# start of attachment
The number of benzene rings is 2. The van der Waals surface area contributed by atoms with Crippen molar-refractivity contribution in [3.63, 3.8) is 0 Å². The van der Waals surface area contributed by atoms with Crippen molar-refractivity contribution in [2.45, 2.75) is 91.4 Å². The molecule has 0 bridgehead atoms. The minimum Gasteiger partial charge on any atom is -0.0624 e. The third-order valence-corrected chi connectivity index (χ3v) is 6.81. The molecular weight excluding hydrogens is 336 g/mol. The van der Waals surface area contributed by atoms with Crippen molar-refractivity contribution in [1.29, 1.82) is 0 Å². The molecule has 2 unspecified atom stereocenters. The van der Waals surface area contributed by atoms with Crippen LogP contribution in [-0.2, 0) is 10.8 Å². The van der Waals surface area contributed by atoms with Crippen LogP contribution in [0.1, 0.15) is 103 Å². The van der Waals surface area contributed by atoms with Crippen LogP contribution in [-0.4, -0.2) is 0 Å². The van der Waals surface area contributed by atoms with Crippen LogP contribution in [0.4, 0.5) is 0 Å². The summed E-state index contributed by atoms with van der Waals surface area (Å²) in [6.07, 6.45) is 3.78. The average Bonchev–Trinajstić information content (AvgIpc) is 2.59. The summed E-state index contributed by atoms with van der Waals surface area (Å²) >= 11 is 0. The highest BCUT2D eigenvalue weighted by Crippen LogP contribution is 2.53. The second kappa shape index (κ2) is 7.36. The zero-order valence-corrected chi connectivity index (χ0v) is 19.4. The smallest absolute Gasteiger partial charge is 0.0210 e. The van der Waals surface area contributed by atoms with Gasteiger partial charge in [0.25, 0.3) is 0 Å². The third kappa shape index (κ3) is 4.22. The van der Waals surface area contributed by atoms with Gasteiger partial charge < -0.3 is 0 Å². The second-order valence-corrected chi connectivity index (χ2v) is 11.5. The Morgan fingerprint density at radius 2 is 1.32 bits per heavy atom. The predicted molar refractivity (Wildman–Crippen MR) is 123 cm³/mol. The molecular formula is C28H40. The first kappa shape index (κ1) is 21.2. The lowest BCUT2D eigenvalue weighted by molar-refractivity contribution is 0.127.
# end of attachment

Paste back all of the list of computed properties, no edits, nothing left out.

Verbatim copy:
The number of benzene rings is 2. The van der Waals surface area contributed by atoms with Crippen molar-refractivity contribution in [3.63, 3.8) is 0 Å². The van der Waals surface area contributed by atoms with Crippen molar-refractivity contribution in [2.45, 2.75) is 91.4 Å². The molecule has 0 bridgehead atoms. The minimum Gasteiger partial charge on any atom is -0.0624 e. The third-order valence-corrected chi connectivity index (χ3v) is 6.81. The molecular weight excluding hydrogens is 336 g/mol. The van der Waals surface area contributed by atoms with Crippen molar-refractivity contribution in [1.29, 1.82) is 0 Å². The molecule has 2 unspecified atom stereocenters. The van der Waals surface area contributed by atoms with Crippen LogP contribution in [-0.2, 0) is 10.8 Å². The van der Waals surface area contributed by atoms with Crippen LogP contribution in [0.1, 0.15) is 103 Å². The van der Waals surface area contributed by atoms with Crippen LogP contribution in [-0.4, -0.2) is 0 Å². The van der Waals surface area contributed by atoms with Crippen LogP contribution in [0.4, 0.5) is 0 Å². The summed E-state index contributed by atoms with van der Waals surface area (Å²) in [6.07, 6.45) is 3.78. The average Bonchev–Trinajstić information content (AvgIpc) is 2.59. The summed E-state index contributed by atoms with van der Waals surface area (Å²) >= 11 is 0. The highest BCUT2D eigenvalue weighted by Crippen LogP contribution is 2.53. The second kappa shape index (κ2) is 7.36. The zero-order valence-corrected chi connectivity index (χ0v) is 19.4. The smallest absolute Gasteiger partial charge is 0.0210 e. The van der Waals surface area contributed by atoms with Gasteiger partial charge in [0.25, 0.3) is 0 Å². The third kappa shape index (κ3) is 4.22. The van der Waals surface area contributed by atoms with Gasteiger partial charge < -0.3 is 0 Å². The second-order valence-corrected chi connectivity index (χ2v) is 11.5. The Morgan fingerprint density at radius 2 is 1.32 bits per heavy atom. The predicted molar refractivity (Wildman–Crippen MR) is 123 cm³/mol. The molecular formula is C28H40. The first kappa shape index (κ1) is 21.2. The lowest BCUT2D eigenvalue weighted by molar-refractivity contribution is 0.127.